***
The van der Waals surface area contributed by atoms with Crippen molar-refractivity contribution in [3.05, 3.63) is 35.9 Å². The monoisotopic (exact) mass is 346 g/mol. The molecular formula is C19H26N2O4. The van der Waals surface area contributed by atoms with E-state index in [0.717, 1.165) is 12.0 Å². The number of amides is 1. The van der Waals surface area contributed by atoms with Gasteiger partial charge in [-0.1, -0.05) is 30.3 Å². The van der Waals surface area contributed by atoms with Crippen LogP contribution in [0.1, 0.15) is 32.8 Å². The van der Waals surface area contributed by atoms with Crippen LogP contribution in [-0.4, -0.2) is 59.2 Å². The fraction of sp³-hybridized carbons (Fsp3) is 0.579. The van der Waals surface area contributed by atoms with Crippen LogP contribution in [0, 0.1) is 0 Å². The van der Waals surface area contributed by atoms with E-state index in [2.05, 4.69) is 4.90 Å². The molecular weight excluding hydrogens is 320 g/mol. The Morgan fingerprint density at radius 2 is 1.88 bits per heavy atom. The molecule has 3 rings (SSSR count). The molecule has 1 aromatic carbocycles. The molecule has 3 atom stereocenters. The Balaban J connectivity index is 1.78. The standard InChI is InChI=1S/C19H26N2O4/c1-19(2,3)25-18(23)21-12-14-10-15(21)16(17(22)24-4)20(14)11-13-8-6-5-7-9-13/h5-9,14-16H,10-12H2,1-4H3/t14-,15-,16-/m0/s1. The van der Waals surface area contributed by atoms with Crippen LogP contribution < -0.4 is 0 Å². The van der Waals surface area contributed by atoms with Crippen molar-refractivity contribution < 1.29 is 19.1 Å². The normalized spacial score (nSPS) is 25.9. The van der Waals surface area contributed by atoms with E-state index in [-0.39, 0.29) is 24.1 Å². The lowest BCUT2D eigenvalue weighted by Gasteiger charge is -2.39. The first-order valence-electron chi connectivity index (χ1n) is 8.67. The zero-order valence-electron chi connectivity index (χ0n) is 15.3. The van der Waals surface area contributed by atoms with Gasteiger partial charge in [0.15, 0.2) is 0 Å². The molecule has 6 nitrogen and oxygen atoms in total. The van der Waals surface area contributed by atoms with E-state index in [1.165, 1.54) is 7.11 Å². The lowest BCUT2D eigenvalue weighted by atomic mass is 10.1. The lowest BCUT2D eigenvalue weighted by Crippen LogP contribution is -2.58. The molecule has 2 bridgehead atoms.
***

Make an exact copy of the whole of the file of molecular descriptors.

The van der Waals surface area contributed by atoms with Crippen molar-refractivity contribution in [3.05, 3.63) is 35.9 Å². The monoisotopic (exact) mass is 346 g/mol. The molecular formula is C19H26N2O4. The van der Waals surface area contributed by atoms with E-state index in [0.717, 1.165) is 12.0 Å². The number of amides is 1. The van der Waals surface area contributed by atoms with Gasteiger partial charge in [-0.1, -0.05) is 30.3 Å². The van der Waals surface area contributed by atoms with Crippen LogP contribution in [0.1, 0.15) is 32.8 Å². The van der Waals surface area contributed by atoms with Crippen LogP contribution in [-0.4, -0.2) is 59.2 Å². The fraction of sp³-hybridized carbons (Fsp3) is 0.579. The van der Waals surface area contributed by atoms with Crippen LogP contribution in [0, 0.1) is 0 Å². The van der Waals surface area contributed by atoms with E-state index in [2.05, 4.69) is 4.90 Å². The molecular weight excluding hydrogens is 320 g/mol. The Morgan fingerprint density at radius 2 is 1.88 bits per heavy atom. The molecule has 3 rings (SSSR count). The molecule has 1 aromatic carbocycles. The molecule has 3 atom stereocenters. The Balaban J connectivity index is 1.78. The standard InChI is InChI=1S/C19H26N2O4/c1-19(2,3)25-18(23)21-12-14-10-15(21)16(17(22)24-4)20(14)11-13-8-6-5-7-9-13/h5-9,14-16H,10-12H2,1-4H3/t14-,15-,16-/m0/s1. The van der Waals surface area contributed by atoms with Crippen LogP contribution < -0.4 is 0 Å². The van der Waals surface area contributed by atoms with Crippen molar-refractivity contribution < 1.29 is 19.1 Å². The normalized spacial score (nSPS) is 25.9. The van der Waals surface area contributed by atoms with E-state index in [-0.39, 0.29) is 24.1 Å². The lowest BCUT2D eigenvalue weighted by Gasteiger charge is -2.39. The first-order valence-electron chi connectivity index (χ1n) is 8.67. The zero-order valence-electron chi connectivity index (χ0n) is 15.3. The van der Waals surface area contributed by atoms with Gasteiger partial charge in [0.15, 0.2) is 0 Å². The molecule has 6 nitrogen and oxygen atoms in total. The van der Waals surface area contributed by atoms with E-state index in [1.165, 1.54) is 7.11 Å². The lowest BCUT2D eigenvalue weighted by atomic mass is 10.1. The lowest BCUT2D eigenvalue weighted by Crippen LogP contribution is -2.58. The molecule has 2 bridgehead atoms.